In FriendlyCaptcha it is important that the solution of a solved CAPTCHA can not be re-used, by storing all completed puzzles in FaunaDB as well as in the Cloudflare Cache we can make sure that never happens.

Website on the edge#

By rendering the website on the edge you can achieve very quick response times and small bundle sizes, while still allowing you to use a templating engine and adapt the page to the user (e.g. for thei dashboard).

The FriendlyCaptcha website is pure HTML and CSS that all gets rendered on the edge, there is no client-size Javascript. While I love frameworks like React, for a website (and many websites really) it’s overkill. By rendering the website on the edge you get something that’s in between a fully static website and a dynamic website.

For templating I use lit-html-server, and I’m happy with that choice. It’s just Javascript and template literals that you can compose in a way that makes sense for you, there was no new framework to learn.

For a bigger real world example of a serverside rendering approach using CloudFlare workers is the Discord website, it is so fast.

What are the advantages of Cloudflare Workers?#

  • Your code runs close to the client in multiple datacenters, you don’t have to manage any of that, and you can sleep at night knowing that a sudden hug of death probably won’t take down your service.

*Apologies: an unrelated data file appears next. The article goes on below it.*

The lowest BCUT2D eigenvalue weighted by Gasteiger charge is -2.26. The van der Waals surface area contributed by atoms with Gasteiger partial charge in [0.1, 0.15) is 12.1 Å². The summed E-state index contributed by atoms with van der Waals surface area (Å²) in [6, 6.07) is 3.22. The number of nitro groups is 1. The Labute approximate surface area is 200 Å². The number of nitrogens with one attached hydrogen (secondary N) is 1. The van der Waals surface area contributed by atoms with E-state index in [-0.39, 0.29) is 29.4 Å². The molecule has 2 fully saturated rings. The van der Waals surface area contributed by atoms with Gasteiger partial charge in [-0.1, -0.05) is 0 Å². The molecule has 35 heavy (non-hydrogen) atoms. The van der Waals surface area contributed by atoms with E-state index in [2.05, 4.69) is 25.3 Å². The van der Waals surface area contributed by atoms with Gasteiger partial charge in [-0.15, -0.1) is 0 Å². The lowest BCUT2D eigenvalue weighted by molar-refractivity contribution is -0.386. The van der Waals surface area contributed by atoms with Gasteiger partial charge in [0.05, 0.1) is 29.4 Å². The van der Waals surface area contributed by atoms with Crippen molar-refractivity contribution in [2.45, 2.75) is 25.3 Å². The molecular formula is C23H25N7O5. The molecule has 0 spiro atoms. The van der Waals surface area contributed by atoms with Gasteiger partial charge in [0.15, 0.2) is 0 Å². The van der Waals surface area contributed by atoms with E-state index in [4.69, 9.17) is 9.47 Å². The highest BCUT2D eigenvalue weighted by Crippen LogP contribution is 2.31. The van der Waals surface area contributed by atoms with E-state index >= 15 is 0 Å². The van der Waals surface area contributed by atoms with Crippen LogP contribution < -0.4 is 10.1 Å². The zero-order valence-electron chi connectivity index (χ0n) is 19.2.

• Predictable pricing, which at small to medium scale is often much lower than the classic load balancer + application servers setup.
  • Less moving parts: a single script containing all API and website logic makes life easier. Having a development, staging and production environment is easy this way.
  • If you are replacing a (SPA) you can start moving logic to the server, decreasing bundle size and the amount of endpoints you have to expose.
  • The tooling is fairly good, there’s a way to have environment variables and manage secrets, and you can preview your site/API locally.

What are some disadvantages?#

  • In most serverless Javascript environments your code does not run in Node. Many libraries and client SDKs will only work in a Node environment.. I couldn’t use the SDK for BigQuery, Sentry, Mailgun or Stripe, and instead had to use their REST APIs.
  • There are limitations: only few languages are supported, 1MB max script size, 50ms runtime, 128MB of memory.
  • There is some degree of lock-in. CloudFlare workers follow the Webworker spec, so it should be fairly easy to move to another provider, but if you use any goodies such as their KV distributed datastore changing that code to use something like Redis instead will require some effort.

Should I go (fully) serverless?#

Probably not, think about the application that you are building and whether any of these advantages matter. You can probably start off by writing the backend logic in your preferred language and running that on a machine on your favorite cloud provider. When that single machine no longer cuts it, you can introduce more machines.

Remember that if you are trying to build a product, whether something costs $5 or $10 per month probably won’t make the difference between success and failure.

If your load is unpredictable, you require low latency, and you need reliability, then perhaps it may be the right choice. If you are building a tiny service, such as a Slack bot or a log-in wall in front of a static website, serverless is probably a great choice.

Finally, another good reason to use it is for fun or just to get acquainted with serverless. Limitations and constraints usually foster creative problem solving, which is perfect for hobby projects.